In the homes we grew up in, we all happily ran our homes and businesses on tank water heaters. We found room for them in interior and exterior closets and the corner of the garage. But then came tankless water heaters and their promise of never-ending hot water. You could bolt them to the wall too and take up no floor area. The 2013 California energy code gave us such a big compliance credit for putting a gas tankless water heater in our designs that high-performance walls and -attics were the standard but completely avoidable.
Ever notice that tankless water heater manufacturers have Japanese names? Rinnai, Takagi, Noritz… That’s because tankless water heaters were created in Japan to solve a very Japanese problem – no space for a tank of water in dense city apartments. Once Americans saw them, they had to have them too; we suddenly acquired a new-found need for unlimited hot water. They were marketed smartly as energy savers [look, there’s no wasted energy keeping that tank full of water hot!], but at 200,000 btu/hr, they are like taking a machine gun duck hunting – overkill. The past few years in California, gas tankless water heaters have been the standard in new homes and remodels.
Enter climate change and the need to reduce Greenhouse Gas (GHG) emissions. Our modeling software proves that HWPHs have 80% lower GHG emissions and 50% lower energy use than gas tankless. This is the single biggest thing you can do to bring down overall home GHG emissions. We now realize that heating our homes and our water with gas is a luxury we can no longer afford. California has appropriately realized that electric heat pump water heaters are the right system for almost every project – efficient, quiet, and more than capable of supplying all the hot water a family might need. There’s just one catch – they are tank water heaters, and require a 3’ square footprint.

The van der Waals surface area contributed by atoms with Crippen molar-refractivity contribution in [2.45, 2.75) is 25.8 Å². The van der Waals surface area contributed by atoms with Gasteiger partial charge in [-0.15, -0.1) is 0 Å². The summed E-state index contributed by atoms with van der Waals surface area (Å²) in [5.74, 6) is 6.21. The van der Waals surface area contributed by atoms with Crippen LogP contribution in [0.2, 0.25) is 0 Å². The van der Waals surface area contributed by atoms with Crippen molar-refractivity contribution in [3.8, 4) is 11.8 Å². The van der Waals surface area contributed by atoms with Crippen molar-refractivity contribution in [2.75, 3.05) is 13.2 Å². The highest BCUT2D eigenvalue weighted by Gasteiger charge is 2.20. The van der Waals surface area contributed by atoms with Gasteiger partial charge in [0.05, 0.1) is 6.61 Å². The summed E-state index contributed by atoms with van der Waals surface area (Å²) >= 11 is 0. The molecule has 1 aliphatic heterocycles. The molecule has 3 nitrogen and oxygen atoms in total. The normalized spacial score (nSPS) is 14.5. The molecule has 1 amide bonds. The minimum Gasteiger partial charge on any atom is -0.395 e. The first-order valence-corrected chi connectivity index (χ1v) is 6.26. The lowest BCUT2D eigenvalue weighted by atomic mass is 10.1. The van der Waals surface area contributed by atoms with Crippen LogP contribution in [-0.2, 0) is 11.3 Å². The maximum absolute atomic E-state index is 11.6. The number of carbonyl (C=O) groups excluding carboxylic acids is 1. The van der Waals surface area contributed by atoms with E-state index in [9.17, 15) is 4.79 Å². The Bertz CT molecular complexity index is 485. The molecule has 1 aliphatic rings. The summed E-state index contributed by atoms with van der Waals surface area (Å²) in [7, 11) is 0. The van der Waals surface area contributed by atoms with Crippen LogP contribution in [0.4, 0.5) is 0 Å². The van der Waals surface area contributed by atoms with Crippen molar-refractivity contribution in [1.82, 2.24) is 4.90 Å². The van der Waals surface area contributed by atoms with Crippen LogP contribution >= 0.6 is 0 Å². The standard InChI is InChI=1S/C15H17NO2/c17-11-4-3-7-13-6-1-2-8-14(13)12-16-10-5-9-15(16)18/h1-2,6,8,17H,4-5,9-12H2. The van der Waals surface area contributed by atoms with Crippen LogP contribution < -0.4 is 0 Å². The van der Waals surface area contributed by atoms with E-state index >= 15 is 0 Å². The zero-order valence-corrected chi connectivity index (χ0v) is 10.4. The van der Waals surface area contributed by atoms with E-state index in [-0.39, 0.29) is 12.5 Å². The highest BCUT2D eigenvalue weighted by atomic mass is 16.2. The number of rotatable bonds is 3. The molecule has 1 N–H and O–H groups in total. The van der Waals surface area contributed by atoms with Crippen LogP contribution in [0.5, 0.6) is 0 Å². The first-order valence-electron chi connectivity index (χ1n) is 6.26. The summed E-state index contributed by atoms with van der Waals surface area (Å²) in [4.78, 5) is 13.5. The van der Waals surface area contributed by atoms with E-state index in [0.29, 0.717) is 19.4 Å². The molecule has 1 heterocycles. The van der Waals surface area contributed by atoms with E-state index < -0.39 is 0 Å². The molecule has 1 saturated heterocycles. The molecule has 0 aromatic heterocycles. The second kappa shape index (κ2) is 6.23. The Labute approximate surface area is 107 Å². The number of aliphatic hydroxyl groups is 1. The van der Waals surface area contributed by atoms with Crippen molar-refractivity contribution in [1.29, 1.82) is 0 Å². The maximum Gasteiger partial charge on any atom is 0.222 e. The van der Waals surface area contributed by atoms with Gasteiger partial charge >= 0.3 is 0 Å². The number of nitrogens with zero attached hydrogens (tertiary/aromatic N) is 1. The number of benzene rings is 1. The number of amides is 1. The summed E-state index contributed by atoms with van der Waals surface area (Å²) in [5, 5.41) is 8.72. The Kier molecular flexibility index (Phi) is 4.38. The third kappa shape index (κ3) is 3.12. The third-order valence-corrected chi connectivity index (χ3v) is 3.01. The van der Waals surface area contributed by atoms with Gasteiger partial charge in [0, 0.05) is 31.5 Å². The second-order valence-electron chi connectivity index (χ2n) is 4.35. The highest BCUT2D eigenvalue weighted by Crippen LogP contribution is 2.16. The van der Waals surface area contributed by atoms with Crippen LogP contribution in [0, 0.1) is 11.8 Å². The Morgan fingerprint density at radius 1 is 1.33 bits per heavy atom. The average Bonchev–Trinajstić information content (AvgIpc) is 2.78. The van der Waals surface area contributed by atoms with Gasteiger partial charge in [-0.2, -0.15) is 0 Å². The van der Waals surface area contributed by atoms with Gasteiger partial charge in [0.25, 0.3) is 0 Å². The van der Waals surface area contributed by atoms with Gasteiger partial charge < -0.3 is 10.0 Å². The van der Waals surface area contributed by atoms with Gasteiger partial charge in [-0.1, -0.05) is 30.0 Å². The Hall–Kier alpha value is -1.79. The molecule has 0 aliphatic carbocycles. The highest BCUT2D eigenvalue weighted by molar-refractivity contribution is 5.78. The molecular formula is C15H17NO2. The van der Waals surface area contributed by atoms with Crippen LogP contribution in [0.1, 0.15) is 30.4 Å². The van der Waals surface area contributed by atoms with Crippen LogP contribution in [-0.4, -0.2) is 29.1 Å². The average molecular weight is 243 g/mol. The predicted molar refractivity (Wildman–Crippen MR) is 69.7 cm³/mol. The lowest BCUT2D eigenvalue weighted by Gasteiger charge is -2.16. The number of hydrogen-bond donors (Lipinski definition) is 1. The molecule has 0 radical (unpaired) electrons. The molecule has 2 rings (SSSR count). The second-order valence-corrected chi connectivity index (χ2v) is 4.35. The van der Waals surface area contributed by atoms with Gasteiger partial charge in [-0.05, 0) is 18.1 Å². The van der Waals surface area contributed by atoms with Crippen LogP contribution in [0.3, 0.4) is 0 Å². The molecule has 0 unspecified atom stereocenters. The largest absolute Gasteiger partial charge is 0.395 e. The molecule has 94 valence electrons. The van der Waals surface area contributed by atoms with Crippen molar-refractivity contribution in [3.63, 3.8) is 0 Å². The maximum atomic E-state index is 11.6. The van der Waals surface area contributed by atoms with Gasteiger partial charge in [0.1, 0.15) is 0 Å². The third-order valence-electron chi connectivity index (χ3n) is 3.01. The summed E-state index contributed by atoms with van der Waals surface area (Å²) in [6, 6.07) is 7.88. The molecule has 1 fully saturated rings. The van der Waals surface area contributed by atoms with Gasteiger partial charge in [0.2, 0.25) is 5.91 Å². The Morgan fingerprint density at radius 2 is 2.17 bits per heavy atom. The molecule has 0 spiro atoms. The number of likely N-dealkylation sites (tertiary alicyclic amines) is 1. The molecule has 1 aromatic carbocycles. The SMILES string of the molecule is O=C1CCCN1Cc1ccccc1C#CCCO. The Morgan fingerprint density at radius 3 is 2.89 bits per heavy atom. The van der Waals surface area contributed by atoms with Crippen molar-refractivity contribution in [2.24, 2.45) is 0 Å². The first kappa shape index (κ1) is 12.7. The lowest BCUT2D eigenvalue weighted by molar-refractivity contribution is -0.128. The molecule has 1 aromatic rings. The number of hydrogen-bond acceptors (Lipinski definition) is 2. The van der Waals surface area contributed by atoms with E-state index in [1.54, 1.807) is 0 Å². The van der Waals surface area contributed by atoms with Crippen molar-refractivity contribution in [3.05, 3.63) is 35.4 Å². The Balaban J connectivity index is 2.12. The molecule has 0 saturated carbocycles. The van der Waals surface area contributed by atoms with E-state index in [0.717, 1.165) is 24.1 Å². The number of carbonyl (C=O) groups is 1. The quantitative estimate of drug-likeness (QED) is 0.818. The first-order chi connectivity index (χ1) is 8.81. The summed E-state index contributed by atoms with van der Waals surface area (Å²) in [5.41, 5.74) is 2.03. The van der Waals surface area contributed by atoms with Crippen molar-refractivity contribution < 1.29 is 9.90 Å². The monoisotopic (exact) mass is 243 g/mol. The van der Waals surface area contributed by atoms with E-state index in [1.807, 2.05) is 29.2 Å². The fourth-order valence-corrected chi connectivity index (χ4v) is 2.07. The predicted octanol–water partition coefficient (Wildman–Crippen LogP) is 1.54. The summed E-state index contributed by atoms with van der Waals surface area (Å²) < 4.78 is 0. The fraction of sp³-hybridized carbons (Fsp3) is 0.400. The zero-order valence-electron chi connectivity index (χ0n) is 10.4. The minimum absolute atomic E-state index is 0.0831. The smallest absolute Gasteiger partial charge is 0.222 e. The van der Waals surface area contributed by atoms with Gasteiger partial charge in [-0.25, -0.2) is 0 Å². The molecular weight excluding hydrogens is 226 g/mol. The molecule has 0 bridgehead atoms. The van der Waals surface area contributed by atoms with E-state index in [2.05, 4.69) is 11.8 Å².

Modeling based on new code-compliant 2-story 4 bedroom home in Inland Empire Southern California (CZ10) on 2022 CBECC-RES software comparing typical efficiency gas tankless (uef 0.81) and typical efficiency HPWH (3.5 COP) in garage.
So how do we transition the California market from gas tankless water heaters to heat pump water heaters, now that we are addicted to the idea that we need never-ending hot water? It starts with realizing HPWHs are a whole lot more efficient than the old tank water heaters we grew up with (the tanks are so well insulated they lose ~4 degrees over the course of a day) and we can always find a closet or corner of the garage to put them in. Next, we need to provide training to the trades, builders, and architects on how to install them without problems. In single family homes, they can go in the corner of the attached garage or in a closet with a louvered door. In multifamily buildings, each unit can get one in a closet or they can be piped together to serve as a central system. New tools like Ecosizer are helping design such systems.
The time is now, because the climate crisis cannot be ignored and we can’t continue installing gas systems today when we know better and what we build today will operate that way for 10+ years. PLUS, there is incentive money in the TECH Program to encourage the gas-to-heat-pump water heating transition -- $3,100 for every Californian in PG&E, SCE, and SDG&E territories to replace their gas water heater with a HPWH.
The 2022 California energy code took a few steps in the right direction to encourage this transition:
So take the money and run your house’s water heater on electricity. And take advantage of all the training offered by your utility, the water heater manufacturers, and Energy Code Ace, because heat pump water heaters are coming in hot!
Nick Brown, CEA